First of all, you might be wondering why would I create a REST service with MVC when I can use WCF 4.0, WCF Starter Kit Preview 2 (deprecated), or even the new WCF Web APIs. The short answer is, because websites are, in practice, RESTful. So MVC has some interesting built in support for REST. So when thinking about MVC as a framework for REST services, we could actually ask ourselves “why not?”. As for the rest of the frameworks, each of them have also good reasons to be used, and I would say that you should use which ever fits best for your particular scenario.
Having said that, we must not overlook the fact that MVC has been released for websites (primarily), and as such we have excellent support for UI stuff, and we lack some support for other stuff we might need when building services. The lack of support for content negotiation, and media type based serialization is what I will discuss in this post.
For the following snipets, I will be using this very simple interface for serializing/deserializing based on a content-type.
Deserializing based on content type
Let’s look at one example
MVC will not deserialize parameters based on the content-type header of the HTTP request. This means that if we want to send an HTTP request with content-type “application/xml” and send an XML representation of the order, MVC will not know what to do with it. On the other hand, we must take into account, that the id parameter will most likely be bound to a Uri parameter using the routing service, and we don’t want to mess that up.
Another thing we don’t want to overlook, is the fact that when deserializing the body, we can only deserialize one parameter, the rest should come through other means (uri, headers, cookies, etc).
MVC does give us some interesting extensibility points where to accomplish this. When trying to deserialize the body of the request, we could use the help of a model binder. Each parameter of your Controller method, is a Model in MVC. And every model is “binded” (deserialized) using a Model binder. The most common binder we usually use (probably wihout knowing) is a binder which binds the parameters using the requested Uri based on the registered routes. Model binders in MVC are registered on the Global.asax file using the ModelBinders.Binders collection. One of the annoying things about registering a new IModelBinder is that you must register a type for which this binder will be used. This is not ideal, since in our case, we want to deserialize whatever we have in the body.
The other alternative we have is to add a CustomModelBinderAttribute on each attribute we want to deserialize using our media type based binder (take a look at this post for this approach).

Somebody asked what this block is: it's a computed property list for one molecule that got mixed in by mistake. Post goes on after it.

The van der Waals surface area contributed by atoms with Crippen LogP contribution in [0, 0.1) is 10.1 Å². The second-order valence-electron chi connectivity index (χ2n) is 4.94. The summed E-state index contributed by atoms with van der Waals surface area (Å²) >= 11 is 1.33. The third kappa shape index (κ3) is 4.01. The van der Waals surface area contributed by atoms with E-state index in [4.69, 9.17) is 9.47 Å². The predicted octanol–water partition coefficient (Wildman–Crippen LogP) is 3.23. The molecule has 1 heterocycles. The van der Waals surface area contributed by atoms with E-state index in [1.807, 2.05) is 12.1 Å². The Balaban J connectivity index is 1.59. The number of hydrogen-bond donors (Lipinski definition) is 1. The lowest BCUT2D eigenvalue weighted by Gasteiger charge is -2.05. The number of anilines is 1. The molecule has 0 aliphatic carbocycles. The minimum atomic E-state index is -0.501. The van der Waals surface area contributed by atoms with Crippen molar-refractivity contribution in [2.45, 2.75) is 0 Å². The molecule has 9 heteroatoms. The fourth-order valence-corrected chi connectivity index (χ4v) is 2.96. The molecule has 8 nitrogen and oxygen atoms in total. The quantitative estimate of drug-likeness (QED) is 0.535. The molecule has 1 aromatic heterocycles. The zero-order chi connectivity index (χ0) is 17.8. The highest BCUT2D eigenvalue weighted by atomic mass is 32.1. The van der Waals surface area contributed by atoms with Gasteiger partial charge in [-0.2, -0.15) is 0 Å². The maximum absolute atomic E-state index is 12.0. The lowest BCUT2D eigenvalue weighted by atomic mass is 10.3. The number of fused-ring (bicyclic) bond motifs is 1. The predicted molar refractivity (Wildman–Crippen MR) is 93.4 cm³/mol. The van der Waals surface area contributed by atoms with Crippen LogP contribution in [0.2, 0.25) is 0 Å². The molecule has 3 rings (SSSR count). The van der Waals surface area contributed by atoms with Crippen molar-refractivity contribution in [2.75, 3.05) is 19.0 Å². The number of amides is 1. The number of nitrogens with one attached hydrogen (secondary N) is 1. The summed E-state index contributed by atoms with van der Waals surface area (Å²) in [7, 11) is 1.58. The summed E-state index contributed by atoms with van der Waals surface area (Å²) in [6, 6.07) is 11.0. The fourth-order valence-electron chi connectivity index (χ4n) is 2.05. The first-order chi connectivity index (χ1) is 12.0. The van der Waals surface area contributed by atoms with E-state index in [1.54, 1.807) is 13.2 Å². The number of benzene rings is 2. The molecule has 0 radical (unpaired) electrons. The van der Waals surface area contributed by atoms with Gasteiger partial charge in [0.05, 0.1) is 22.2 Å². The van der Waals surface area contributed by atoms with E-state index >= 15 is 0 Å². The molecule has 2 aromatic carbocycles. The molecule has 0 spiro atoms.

In my case, I only want to use two types of parameters, Uri parameters based on routes, and the body parameter (when POSTing or PUTing). This means I will take a slightly different approach and assume that if the parameter is not in the route data, then it must come from the body. The easiest way to create a binder that is not associated to any particular type, and without loosing the out of the box binding functionality, is to inherit from DefaultModelBinder, and register our custom binder as the default. The code is very simple and uses the content-type header in the request to pick a formatter and do the deserialization.
If the parameter is in the routed data, then we use the default binder. If it’s not, we use the right formatter based on the content type.
Serializing based on Accept header
Another thing about MVC is that it will pick up the right view for you and render the response using that view. In our case, we don’t need a conventional view, but rather a serialization of the response. This can be done using another extensibility point from MVC called ActionFilters. Action filters are attributes with which you can decorate the methods you want, or which you can register globally to run in every request. Action filters run before and after the controller action is invoked, so you can intercept the View that the controller returned, and perform your serialization on the View’s model.
The code is very similar to the Binder, except this time we are looking in the HTTP accept header for serialization.
Just so that you can have the entire implementation, I leave you the Xml and Json formatters.
Here’s how to set it up in the Global.asax.cs file.
So know you can make your controller actions media-type agnostic, and let something else worry about how to handle serialization.